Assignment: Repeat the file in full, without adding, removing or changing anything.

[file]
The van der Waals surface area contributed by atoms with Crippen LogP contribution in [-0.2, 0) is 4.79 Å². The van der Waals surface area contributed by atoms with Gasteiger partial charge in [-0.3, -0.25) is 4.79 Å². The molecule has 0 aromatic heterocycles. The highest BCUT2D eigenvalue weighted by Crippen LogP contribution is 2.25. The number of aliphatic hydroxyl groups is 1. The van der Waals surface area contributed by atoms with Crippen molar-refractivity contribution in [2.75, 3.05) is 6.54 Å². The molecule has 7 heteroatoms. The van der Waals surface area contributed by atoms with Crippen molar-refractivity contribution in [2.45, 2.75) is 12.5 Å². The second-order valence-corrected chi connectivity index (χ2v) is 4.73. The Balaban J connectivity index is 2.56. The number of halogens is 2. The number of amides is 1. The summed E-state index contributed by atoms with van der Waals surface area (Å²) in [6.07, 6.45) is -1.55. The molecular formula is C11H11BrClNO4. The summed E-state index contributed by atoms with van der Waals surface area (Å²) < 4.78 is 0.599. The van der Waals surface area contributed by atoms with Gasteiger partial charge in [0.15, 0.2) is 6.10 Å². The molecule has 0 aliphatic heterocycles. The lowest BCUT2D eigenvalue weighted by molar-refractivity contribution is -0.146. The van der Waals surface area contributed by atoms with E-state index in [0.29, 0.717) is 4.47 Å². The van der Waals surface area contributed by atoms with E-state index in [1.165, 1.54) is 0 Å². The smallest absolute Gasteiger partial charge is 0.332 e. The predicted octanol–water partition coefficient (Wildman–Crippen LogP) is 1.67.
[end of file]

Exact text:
The van der Waals surface area contributed by atoms with Crippen LogP contribution in [-0.2, 0) is 4.79 Å². The van der Waals surface area contributed by atoms with Gasteiger partial charge in [-0.3, -0.25) is 4.79 Å². The molecule has 0 aromatic heterocycles. The highest BCUT2D eigenvalue weighted by Crippen LogP contribution is 2.25. The number of aliphatic hydroxyl groups is 1. The van der Waals surface area contributed by atoms with Crippen molar-refractivity contribution in [2.75, 3.05) is 6.54 Å². The molecule has 7 heteroatoms. The van der Waals surface area contributed by atoms with Crippen molar-refractivity contribution in [2.45, 2.75) is 12.5 Å². The second-order valence-corrected chi connectivity index (χ2v) is 4.73. The Balaban J connectivity index is 2.56. The number of halogens is 2. The number of amides is 1. The summed E-state index contributed by atoms with van der Waals surface area (Å²) in [6.07, 6.45) is -1.55. The molecular formula is C11H11BrClNO4. The summed E-state index contributed by atoms with van der Waals surface area (Å²) < 4.78 is 0.599. The van der Waals surface area contributed by atoms with Gasteiger partial charge in [0.15, 0.2) is 6.10 Å². The molecule has 0 aliphatic heterocycles. The lowest BCUT2D eigenvalue weighted by molar-refractivity contribution is -0.146. The van der Waals surface area contributed by atoms with E-state index in [0.29, 0.717) is 4.47 Å². The van der Waals surface area contributed by atoms with E-state index in [1.165, 1.54) is 0 Å². The smallest absolute Gasteiger partial charge is 0.332 e. The predicted octanol–water partition coefficient (Wildman–Crippen LogP) is 1.67.